In the 1939 illustrated book Madeline is a kitchen scene. On the counter are plates (or bowls), a colander, a ladle, a saucepan, a large knife — and a hand saw. Is a hand saw a kitchen implement? If so, what's it for?

  • Does the handsaw look precisely like the sort of cross-cut handsaws that are in that picture? Butcher handsaws of the sort suggested in the answers here tend, as they say, to look more like hacksaws. Butchers generally called then handsaws, but if you'd known that already you wouldn't have been asking that question. It's a long time since I last read Madeline so I can't remember what any saws in it looked like. – Jon Hanna Jun 12 '14 at 9:51
  • @JonHanna, I don't recall what the saw in Madeline looks like, but I recall that the blade is broad (rather than thin and held in place by a frame as is usual, I think, of hacksaws). – msh210 Jun 12 '14 at 22:11

Any Kitchen I worked in –that does a bit of butchering– has one (any butcher also). It's for sawing bones.

At the time you would not throw anything out of an animal, and a lot of people would make their stock or put a piece of bone in a stew or soup for taste. But, as far as I know, they usually look like a hacksaw not like a the one you're showing.

Maybe the illustrator did not know what a kitchen saw looked like. He's been asked to draw one and did a hand saw by mistake.

This type of saw could be also used in a pastry shop. At some stage (and still, apparently according to @divi) wedding and other momumental cakes, but also smaller ones, were consolidated with pieces of wood or other non comestible material.

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  • It's also entirely possible that the illustrator thought a hand saw would be more recognizable to the reader, or that classic handsaws were more common in kitchen usage at the time. Disposable blades for a hacksaw would have been harder to come by in the 1930s than they are today. – logophobe Jun 11 '14 at 18:57
  • I wondered the same,so I checked Wikipedia: hacksaws were already in industrial production in their modern form in 1898. en.wikipedia.org/wiki/Hacksaw – P. O. Jun 11 '14 at 19:36
  • Yes, but apparently by a single producer; I think it's difficult to assume that would have been the standard in a majority of kitchens at the time, even though it may be the modern choice. Perhaps we can find photographic references instead. – logophobe Jun 11 '14 at 19:52
  • Have a look at p 63 of this 1865 [book] (books.google.fr/…) It's not butchery, but it's still for sawing bones...about 70 years before the book of OP. – P. O. Jun 11 '14 at 20:13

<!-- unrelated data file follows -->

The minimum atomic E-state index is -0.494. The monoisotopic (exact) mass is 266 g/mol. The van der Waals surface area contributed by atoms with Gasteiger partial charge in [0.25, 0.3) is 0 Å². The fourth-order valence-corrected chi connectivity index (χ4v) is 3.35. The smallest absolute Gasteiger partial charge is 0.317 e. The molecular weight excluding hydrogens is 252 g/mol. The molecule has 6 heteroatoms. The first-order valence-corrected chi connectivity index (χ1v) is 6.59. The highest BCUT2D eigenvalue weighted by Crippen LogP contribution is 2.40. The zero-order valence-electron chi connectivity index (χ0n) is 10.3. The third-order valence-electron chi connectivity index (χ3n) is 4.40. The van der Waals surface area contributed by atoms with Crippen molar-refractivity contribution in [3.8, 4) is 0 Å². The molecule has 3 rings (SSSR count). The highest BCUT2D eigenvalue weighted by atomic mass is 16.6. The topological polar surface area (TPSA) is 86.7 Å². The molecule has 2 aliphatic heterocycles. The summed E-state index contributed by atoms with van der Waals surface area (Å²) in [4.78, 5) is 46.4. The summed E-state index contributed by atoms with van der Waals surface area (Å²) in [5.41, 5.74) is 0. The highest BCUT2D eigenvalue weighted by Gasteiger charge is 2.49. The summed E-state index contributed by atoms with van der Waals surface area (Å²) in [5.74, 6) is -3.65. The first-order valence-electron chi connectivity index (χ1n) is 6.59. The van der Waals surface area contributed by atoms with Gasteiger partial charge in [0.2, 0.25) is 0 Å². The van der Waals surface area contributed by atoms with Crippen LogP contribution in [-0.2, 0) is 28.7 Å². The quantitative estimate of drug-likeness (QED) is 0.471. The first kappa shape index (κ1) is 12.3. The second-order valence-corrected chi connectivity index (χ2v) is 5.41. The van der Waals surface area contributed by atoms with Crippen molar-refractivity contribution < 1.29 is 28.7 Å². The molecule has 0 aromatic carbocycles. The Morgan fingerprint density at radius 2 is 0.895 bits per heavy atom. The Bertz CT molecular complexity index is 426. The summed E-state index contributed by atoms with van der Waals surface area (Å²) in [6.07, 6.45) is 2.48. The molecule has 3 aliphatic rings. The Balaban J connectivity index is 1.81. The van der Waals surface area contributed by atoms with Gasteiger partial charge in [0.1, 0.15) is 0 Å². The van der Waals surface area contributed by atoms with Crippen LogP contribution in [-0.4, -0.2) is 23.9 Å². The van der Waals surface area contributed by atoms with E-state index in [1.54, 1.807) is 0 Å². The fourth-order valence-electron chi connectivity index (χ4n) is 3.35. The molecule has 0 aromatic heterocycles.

• I'm not sold on that, since it's a book on surgery and the author goes into great deal about the design, like he's trying to convince an unfamiliar reader. This seems more convincing, it's supposedly from the 1930s and there are clearly some large hacksaws: ci.pinole.ca.us/about/images/history_butcher_lg.jpg but that's still from a professional butcher, not a domestic kitchen. – logophobe Jun 11 '14 at 21:41

In addition to cutting up bones, I've also found the hand saw handy when layering cakes. I've used it for cutting woden and plastic dowels to specific length for cake layering.

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It could conceivably be used for sawing through bones. Or perhaps in the book the saw has been left on the counter by somebody?

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  • Of course in the book the saw may have been just left around. I was asking about saws in kitchen use, not why the saw is in the book: the book was just my motivation for asking. Anyway, thank you (for the bone answer). +1 – msh210 Jun 11 '14 at 16:10

I've used a hand saw to cut up bones when making stock making a long leg of lamb fit a roasting pan, other than that I can't think of any use for them in the kitchen. Serrated knives are commonly used to cut bread, but they don't look like hand saws. There are also tomato knives that are serrated, however they would be hard to mistake for a hand saw as well.

It's possible that the illustrator just added some implements to fill the scene, I wouldn't take that book as a true source of what a 30s kitchen looked like.

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  • It was illustrated by a restauranteur and gourmet, though, which would influence the composition's accuracy. – Jon Hanna Jun 12 '14 at 22:38

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